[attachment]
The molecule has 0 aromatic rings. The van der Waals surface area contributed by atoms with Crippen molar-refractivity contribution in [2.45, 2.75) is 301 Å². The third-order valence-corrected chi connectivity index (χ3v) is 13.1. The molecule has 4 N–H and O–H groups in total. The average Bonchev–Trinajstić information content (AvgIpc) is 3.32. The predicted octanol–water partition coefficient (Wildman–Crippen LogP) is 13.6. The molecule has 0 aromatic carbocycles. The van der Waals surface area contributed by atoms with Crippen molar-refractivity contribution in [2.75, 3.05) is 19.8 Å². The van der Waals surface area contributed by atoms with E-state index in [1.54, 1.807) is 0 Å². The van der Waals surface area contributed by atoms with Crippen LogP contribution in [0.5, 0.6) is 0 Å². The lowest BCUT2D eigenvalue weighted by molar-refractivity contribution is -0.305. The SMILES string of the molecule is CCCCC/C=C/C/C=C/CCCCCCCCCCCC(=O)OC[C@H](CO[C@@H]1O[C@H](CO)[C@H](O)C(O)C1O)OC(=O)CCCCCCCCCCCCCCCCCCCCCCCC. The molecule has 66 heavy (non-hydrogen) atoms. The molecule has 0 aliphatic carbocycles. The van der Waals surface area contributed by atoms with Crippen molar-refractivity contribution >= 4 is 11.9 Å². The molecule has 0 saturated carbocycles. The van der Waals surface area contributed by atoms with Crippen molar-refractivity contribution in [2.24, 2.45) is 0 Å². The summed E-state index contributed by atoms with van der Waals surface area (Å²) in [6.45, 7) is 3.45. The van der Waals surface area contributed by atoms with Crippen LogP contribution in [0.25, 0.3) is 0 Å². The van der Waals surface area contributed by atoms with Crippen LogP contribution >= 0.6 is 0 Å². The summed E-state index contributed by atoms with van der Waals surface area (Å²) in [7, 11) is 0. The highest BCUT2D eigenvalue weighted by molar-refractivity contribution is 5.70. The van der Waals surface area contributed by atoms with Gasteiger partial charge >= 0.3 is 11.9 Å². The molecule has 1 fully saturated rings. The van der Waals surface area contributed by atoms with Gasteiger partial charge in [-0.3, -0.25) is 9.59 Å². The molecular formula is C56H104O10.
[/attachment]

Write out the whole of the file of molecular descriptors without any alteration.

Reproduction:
The molecule has 0 aromatic rings. The van der Waals surface area contributed by atoms with Crippen molar-refractivity contribution in [2.45, 2.75) is 301 Å². The third-order valence-corrected chi connectivity index (χ3v) is 13.1. The molecule has 4 N–H and O–H groups in total. The average Bonchev–Trinajstić information content (AvgIpc) is 3.32. The predicted octanol–water partition coefficient (Wildman–Crippen LogP) is 13.6. The molecule has 0 aromatic carbocycles. The van der Waals surface area contributed by atoms with Crippen molar-refractivity contribution in [2.75, 3.05) is 19.8 Å². The van der Waals surface area contributed by atoms with E-state index in [1.54, 1.807) is 0 Å². The van der Waals surface area contributed by atoms with Crippen LogP contribution in [0.5, 0.6) is 0 Å². The lowest BCUT2D eigenvalue weighted by molar-refractivity contribution is -0.305. The SMILES string of the molecule is CCCCC/C=C/C/C=C/CCCCCCCCCCCC(=O)OC[C@H](CO[C@@H]1O[C@H](CO)[C@H](O)C(O)C1O)OC(=O)CCCCCCCCCCCCCCCCCCCCCCCC. The molecule has 66 heavy (non-hydrogen) atoms. The molecule has 0 aliphatic carbocycles. The van der Waals surface area contributed by atoms with Crippen molar-refractivity contribution >= 4 is 11.9 Å². The molecule has 0 saturated carbocycles. The van der Waals surface area contributed by atoms with Crippen molar-refractivity contribution in [2.24, 2.45) is 0 Å². The summed E-state index contributed by atoms with van der Waals surface area (Å²) in [6.45, 7) is 3.45. The van der Waals surface area contributed by atoms with Crippen LogP contribution in [0.25, 0.3) is 0 Å². The van der Waals surface area contributed by atoms with Crippen LogP contribution >= 0.6 is 0 Å². The summed E-state index contributed by atoms with van der Waals surface area (Å²) in [7, 11) is 0. The highest BCUT2D eigenvalue weighted by molar-refractivity contribution is 5.70. The van der Waals surface area contributed by atoms with Gasteiger partial charge >= 0.3 is 11.9 Å². The molecule has 1 fully saturated rings. The van der Waals surface area contributed by atoms with Gasteiger partial charge in [-0.3, -0.25) is 9.59 Å². The molecular formula is C56H104O10.